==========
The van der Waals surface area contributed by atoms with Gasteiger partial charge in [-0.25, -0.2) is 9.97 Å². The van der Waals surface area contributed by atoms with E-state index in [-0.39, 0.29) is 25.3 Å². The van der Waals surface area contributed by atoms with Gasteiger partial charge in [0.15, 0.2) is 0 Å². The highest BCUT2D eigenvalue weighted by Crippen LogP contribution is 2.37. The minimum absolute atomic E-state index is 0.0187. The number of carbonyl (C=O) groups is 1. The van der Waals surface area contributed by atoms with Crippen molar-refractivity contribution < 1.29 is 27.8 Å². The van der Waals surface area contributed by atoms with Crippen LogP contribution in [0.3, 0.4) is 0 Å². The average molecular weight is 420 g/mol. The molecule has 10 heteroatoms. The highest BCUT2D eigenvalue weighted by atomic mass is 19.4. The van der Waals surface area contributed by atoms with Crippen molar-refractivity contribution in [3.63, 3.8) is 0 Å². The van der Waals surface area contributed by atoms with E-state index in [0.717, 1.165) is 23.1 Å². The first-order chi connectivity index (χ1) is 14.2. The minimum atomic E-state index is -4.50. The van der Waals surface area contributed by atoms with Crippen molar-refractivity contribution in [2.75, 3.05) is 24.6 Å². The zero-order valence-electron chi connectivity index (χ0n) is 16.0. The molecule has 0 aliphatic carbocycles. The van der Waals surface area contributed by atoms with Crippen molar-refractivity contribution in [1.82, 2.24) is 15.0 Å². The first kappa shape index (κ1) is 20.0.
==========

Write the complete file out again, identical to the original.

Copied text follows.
The van der Waals surface area contributed by atoms with Gasteiger partial charge in [-0.25, -0.2) is 9.97 Å². The van der Waals surface area contributed by atoms with E-state index in [-0.39, 0.29) is 25.3 Å². The van der Waals surface area contributed by atoms with Gasteiger partial charge in [0.15, 0.2) is 0 Å². The highest BCUT2D eigenvalue weighted by Crippen LogP contribution is 2.37. The minimum absolute atomic E-state index is 0.0187. The number of carbonyl (C=O) groups is 1. The van der Waals surface area contributed by atoms with Crippen molar-refractivity contribution < 1.29 is 27.8 Å². The van der Waals surface area contributed by atoms with Crippen LogP contribution in [0.3, 0.4) is 0 Å². The average molecular weight is 420 g/mol. The molecule has 10 heteroatoms. The highest BCUT2D eigenvalue weighted by atomic mass is 19.4. The van der Waals surface area contributed by atoms with Crippen molar-refractivity contribution in [3.63, 3.8) is 0 Å². The van der Waals surface area contributed by atoms with E-state index in [0.717, 1.165) is 23.1 Å². The first-order chi connectivity index (χ1) is 14.2. The minimum atomic E-state index is -4.50. The van der Waals surface area contributed by atoms with Crippen molar-refractivity contribution in [2.75, 3.05) is 24.6 Å². The zero-order valence-electron chi connectivity index (χ0n) is 16.0. The molecule has 0 aliphatic carbocycles. The van der Waals surface area contributed by atoms with Crippen molar-refractivity contribution in [1.82, 2.24) is 15.0 Å². The first kappa shape index (κ1) is 20.0.